Her understanding? Her interpretation of the tapes? Of the photos of Amber’s abuse? Or of Depp’s admittance that he had a problem? Or did she retrospectively canon her own narrative to the Depp/Heard story, like she did with Potter, to best serve herself?

For whatever justifications Rowling gives for her castings or reactive canon fodder announcements, one thing is for certain.

A woman, who rose up from nothing, to write a billion pound franchise that captivated hearts and minds and inspired a whole generation of young people, really needs to do better at representing those vast groups of people who have gotten her to where she is today and an even better job of listening to what they want rather than dipping her wand in her own Pensieve every time she wants to have her voice heard.

If you, like me, agree that the Harry Potter books were the best EVER, you might also agree with these 11 Life Lessons that the series taught us.

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  • Katie says:

    Oh my goodness, this post is everything and I’m SO glad that you posted it! I agree with everything that you’ve said and believe she’s just trying to please everyone and it’s just making her look stupid. I’m not quite sure how to word this without sounding ignorant and stupid, but I just feel as though she’s trying too hard to be liked by EVERYONE, she’s trying to please ALL communities and although I could be seen as someone with white privilege, as a CHILD it never even fazed me that I didn’t know Dumbledores sexuality or Hermione’s race and equally does it really matter now? It’s a bit like going back on books about slavery and editing them to suit the times today when that just doesn’t make sense because they were written in a time or ABOUT a time when that was acceptable. I know that’s a bit of an extravagant example, but I hope I’m making sense. Again, I’m all for diversity, but what’s the point in going back and editing things that just don’t make sense!

  • Lorna says:

    Love this so much Vix! You should listen to Witch Please- it’s a podcast talking about the Harry Potter books/films and it talks about all of these issues and more, plus it’s absolutely hilarious (like, laughing out loud on the train kind of funny). I think you’d really like it!

  • Dimitra says:

    Such an eye-opening post. I grew up reading and obsessing over the Harry Potter series and they influenced me so much. I even have the Deathly Hallows symbol tattooed on me. As an intersectional feminist, who loves reading diverse books, I am embarassed to say that I did not realize until now how NOT diverse the books are. I do remember thinking how stupid the part about Hermione’s teeth was but overall I guess I never cared about Dumbledore’s sexuality or Hermione’s color. I am sure that if the books were diverse, a lot of kids would grow up with a completely different mindset, more inclusive and more respectful. Great post, very thought-provoking, thank you so much for writing it! (P.S. Sorry for my English :O :O)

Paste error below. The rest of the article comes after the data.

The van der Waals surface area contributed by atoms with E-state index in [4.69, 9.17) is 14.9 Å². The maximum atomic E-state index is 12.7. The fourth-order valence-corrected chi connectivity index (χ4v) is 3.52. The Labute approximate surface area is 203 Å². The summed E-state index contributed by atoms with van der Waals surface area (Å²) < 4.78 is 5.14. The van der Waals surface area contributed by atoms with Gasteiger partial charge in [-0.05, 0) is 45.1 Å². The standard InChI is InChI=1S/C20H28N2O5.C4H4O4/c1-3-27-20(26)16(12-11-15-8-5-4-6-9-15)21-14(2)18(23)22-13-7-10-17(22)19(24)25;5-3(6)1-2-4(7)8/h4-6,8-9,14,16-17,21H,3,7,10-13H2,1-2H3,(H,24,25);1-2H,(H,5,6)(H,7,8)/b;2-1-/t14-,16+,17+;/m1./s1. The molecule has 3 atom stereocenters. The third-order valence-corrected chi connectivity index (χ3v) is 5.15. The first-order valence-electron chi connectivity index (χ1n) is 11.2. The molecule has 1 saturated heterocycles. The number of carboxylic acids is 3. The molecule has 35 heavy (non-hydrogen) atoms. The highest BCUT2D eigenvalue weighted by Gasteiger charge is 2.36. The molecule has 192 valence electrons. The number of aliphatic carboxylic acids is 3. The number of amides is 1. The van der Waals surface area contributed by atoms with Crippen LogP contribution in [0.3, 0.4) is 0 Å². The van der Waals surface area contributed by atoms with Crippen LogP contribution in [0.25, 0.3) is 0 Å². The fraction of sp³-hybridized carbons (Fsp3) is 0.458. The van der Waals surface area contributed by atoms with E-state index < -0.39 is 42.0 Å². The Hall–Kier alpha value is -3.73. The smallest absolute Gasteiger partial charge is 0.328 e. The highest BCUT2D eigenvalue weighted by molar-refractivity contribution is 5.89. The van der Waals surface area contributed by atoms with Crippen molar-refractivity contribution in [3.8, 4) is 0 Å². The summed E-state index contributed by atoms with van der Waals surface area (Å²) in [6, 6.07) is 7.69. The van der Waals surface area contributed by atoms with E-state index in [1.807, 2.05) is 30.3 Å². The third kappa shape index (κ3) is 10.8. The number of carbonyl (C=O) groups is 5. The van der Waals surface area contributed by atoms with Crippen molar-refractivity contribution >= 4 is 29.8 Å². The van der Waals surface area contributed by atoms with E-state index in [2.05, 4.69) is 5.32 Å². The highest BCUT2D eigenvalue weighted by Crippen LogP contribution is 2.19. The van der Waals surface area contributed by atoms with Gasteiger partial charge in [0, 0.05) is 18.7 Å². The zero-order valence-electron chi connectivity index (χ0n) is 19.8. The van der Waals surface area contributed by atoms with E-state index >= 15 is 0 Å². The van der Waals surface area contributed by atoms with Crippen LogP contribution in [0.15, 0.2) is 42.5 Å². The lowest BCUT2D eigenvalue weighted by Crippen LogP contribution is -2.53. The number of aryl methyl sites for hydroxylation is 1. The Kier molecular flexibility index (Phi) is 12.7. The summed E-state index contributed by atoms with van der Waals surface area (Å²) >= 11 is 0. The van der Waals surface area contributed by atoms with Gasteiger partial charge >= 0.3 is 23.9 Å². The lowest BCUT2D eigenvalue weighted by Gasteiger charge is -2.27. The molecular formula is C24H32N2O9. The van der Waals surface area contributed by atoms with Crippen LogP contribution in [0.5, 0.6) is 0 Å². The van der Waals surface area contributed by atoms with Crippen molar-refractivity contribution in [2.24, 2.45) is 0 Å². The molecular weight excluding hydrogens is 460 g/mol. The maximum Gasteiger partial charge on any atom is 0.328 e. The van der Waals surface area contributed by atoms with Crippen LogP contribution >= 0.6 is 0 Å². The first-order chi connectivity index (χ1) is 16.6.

• Kerry says:

    ‪JK Rowling has never said she intended Hermione to be black. She just said it wasn’t specifically mentioned in the books, which it isn’t. ‬It’s not mentioned in the British book that Dean Thomas is black either, nor that the Patel twins are Indian etc. It’s the way the books are written, characters aren’t overly described. The whole issue about her being black was so ridiculous, I mean, we’ve had a black Hamlet FFS, we can cope with a black Hermione…

    In terms of Dumbledore, I think it’s implied he’s gay in the books. The last book definitely gives a vibe, but it’s hardly likely Harry is going to be thinking about that kind of thing regarding his teacher… someone he looks up to as a kind of guardian.

    Also all she has actually said was essentially it isn’t fair she’s getting a tonne of abuse for an interview she wasn’t involved in. We don’t know what’s in the script, and just because it isn’t addressed in the next film to come out, how do we know it won’t be address in film 3, 4 or 5? David Yates said it wasn’t addressed in the film that’s coming out next, that doesn’t mean it won’t be at all. Her point is that it’s not really fair for people to just send her loads of abuse on Twitter when they don’t know what’s coming up in the scripts or stories.

    But with regards to the Depp thing I kinda agree. I don’t think he should be in the films and I do think it shows poor form for the messages she herself has tried to put out on social media.

    • Hello says:

      I agree with everything you said, and to add, Rowling, at least, might not really have a say on Depp. Though, that still doesn’t explain her defending it I guess

  • Chloe says:

    Yes! You’ve written down everything I’ve been thinking for so damn long. She is so incredibly problematic and seems to think that running away and hitting the block button will make it all disappear. It’s such a massive shame.

  • Amanda says:

    A-bloody-men. I was having this rant just the other day!

  • Yesssss to everything!!!

  • Harry Potter fan says:

    Some great points but I don’t feel like Rowling could do anything right. Yes, lack of diversity in the time when the books were written so perhaps she is retrospectively trying to add it in. At least she is trying?
    Just remember you clearly loved the books(as do I) even with the lack of diversity- so we could overthink that and write a whole novel about the problem there.

  • Lisa Mae says:

    I was literally just thinking this! I’ve comlletely separated her now from the Harry Potter of my childhood. I’ll always love those books, but not her.

    Lisa |

  • Sarah says: